Influence of prehospital airway management on neurological outcome in patients transferred to a heart attack centre following out-of-hospital cardiac arrest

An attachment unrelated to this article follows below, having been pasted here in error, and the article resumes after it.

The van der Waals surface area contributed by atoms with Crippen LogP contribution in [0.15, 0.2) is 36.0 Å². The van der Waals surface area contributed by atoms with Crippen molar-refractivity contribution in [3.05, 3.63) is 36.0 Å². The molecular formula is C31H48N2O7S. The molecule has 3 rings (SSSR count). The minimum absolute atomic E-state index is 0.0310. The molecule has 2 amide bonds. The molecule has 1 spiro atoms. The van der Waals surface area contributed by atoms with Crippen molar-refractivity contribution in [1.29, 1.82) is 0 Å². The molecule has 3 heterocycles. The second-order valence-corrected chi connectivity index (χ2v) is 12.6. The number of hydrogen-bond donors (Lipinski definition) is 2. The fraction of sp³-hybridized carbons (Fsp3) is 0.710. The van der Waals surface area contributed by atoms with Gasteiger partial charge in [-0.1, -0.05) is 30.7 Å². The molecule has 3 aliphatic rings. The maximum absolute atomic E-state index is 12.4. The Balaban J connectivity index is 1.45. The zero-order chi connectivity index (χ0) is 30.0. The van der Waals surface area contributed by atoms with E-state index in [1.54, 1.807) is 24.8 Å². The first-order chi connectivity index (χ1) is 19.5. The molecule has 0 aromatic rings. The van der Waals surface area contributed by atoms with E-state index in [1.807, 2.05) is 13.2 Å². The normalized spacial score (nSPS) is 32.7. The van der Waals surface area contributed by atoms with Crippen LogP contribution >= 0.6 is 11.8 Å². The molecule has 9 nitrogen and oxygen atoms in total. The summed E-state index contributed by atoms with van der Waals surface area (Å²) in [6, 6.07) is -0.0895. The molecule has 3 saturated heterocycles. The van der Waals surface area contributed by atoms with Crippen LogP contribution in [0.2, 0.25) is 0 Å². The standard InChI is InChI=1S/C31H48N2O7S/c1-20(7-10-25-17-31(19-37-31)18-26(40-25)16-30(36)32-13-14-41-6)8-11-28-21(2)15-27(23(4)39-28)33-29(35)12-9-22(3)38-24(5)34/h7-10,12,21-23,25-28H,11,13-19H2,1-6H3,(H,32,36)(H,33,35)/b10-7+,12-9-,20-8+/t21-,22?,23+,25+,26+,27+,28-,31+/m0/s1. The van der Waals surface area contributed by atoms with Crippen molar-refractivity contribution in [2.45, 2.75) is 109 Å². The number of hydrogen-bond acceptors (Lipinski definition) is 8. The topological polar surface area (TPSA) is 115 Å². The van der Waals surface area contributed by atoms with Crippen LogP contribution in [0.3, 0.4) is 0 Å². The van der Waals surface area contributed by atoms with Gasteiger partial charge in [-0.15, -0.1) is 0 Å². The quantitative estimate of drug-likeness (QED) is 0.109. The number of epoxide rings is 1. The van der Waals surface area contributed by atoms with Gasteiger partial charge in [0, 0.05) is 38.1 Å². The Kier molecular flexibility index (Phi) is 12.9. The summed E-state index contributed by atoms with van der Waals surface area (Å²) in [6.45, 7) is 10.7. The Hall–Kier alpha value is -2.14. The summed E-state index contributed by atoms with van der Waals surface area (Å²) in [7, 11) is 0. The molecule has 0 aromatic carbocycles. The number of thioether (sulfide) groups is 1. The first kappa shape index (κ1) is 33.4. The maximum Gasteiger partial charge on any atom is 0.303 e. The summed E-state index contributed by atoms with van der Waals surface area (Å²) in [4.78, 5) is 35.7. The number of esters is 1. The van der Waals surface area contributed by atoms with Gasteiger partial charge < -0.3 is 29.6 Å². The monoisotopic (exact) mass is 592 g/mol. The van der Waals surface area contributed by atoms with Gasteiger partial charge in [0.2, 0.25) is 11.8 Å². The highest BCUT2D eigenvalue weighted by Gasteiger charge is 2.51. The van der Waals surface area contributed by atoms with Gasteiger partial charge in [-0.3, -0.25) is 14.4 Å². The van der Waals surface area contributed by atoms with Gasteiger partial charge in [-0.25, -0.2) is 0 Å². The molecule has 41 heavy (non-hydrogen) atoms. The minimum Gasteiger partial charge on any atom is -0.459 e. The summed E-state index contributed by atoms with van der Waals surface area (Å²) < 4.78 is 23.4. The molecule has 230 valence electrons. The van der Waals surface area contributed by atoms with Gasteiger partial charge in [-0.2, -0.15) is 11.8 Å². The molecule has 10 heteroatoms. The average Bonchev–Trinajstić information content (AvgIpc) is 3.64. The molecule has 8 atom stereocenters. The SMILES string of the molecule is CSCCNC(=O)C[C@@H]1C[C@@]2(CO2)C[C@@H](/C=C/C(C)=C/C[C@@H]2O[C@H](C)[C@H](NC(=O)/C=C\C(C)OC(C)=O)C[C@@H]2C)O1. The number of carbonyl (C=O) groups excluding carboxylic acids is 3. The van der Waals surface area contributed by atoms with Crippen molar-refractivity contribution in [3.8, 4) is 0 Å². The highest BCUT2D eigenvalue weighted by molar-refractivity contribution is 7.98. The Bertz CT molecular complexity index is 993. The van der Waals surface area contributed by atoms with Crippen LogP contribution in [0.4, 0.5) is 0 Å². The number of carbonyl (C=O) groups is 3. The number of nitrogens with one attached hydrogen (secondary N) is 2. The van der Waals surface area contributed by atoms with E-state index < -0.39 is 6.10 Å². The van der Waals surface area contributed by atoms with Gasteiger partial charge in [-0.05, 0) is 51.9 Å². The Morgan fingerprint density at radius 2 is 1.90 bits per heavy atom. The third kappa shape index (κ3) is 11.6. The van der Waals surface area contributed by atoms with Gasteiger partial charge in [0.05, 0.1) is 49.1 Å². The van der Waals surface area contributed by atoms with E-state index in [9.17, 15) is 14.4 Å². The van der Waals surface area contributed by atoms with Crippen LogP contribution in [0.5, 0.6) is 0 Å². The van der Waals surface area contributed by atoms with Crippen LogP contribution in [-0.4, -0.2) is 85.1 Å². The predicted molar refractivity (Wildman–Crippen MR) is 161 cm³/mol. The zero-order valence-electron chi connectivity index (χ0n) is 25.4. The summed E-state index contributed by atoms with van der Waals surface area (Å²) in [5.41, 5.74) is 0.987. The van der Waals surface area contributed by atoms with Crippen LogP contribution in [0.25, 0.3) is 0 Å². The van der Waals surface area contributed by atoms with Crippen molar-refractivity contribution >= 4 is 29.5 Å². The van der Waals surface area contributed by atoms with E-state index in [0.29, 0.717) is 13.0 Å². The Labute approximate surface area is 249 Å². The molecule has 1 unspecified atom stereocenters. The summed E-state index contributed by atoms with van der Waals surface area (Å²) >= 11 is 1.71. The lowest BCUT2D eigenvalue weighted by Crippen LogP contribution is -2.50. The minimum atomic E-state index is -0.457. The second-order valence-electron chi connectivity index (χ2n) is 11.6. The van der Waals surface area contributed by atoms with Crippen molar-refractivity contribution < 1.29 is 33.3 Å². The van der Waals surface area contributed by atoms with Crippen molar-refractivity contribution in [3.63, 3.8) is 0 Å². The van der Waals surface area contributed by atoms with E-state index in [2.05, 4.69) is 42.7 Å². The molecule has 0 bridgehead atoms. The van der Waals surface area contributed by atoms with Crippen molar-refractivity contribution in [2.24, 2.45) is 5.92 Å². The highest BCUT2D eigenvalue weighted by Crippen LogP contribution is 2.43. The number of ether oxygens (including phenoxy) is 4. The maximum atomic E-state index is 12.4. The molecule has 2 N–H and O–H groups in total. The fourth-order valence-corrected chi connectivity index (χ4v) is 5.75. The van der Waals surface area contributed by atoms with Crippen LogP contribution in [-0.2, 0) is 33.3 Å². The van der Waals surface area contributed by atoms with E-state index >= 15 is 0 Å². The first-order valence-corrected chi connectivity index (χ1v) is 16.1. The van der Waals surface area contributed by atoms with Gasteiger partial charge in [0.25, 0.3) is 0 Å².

Objective: To describe the association between prehospital airway management and neurological outcomes in patients transferred by the ambulance service directly to a heart attack centre (HAC) post-return of spontaneous circulation (ROSC). Methods: A retrospective observational cohort study in which ambulance records were reviewed to determine prehospital airway management strategy and collect physiological and demographic data. HAC notes were obtained to determine in-hospital management and quantify neurological outcome via the cerebral performance category (CPC) scale. Statistical analyses were performed via χ 2-test, Mann-Whitney U-test, odds ratios and binomial logistic regression. Results: Two hundred and twenty patients were included between August 2013 and August 2014, with complete outcome data obtained for 209. Median age of patients with complete outcome data was 67 years and 71.3% were male (n = 149). Airway management was provided using a supraglottic airway (SGA) in 72.7% of cases (n = 152) with the remainder undergoing endotracheal intubation (ETI). There was no significant difference in the proportion of patients who had a good neurological outcome (CPC 1 and 2) at discharge between the SGA and ETI groups (P = 0.29). Binomial logistic regression incorporating factors known to influence outcome demonstrated no significant difference in neurological outcomes between the SGA and ETI groups (adjusted OR 0.73, 95% CI 0.34-1.56). Conclusion: In this observational study, there was no significant difference in the proportion of good neurological outcomes in patients managed with SGA versus ETI during cardiac arrest and in the post-ROSC transfer phase. Further research is required to provide more definitive evidence in relation to the optimal airway management strategy in out-of-hospital cardiac arrest.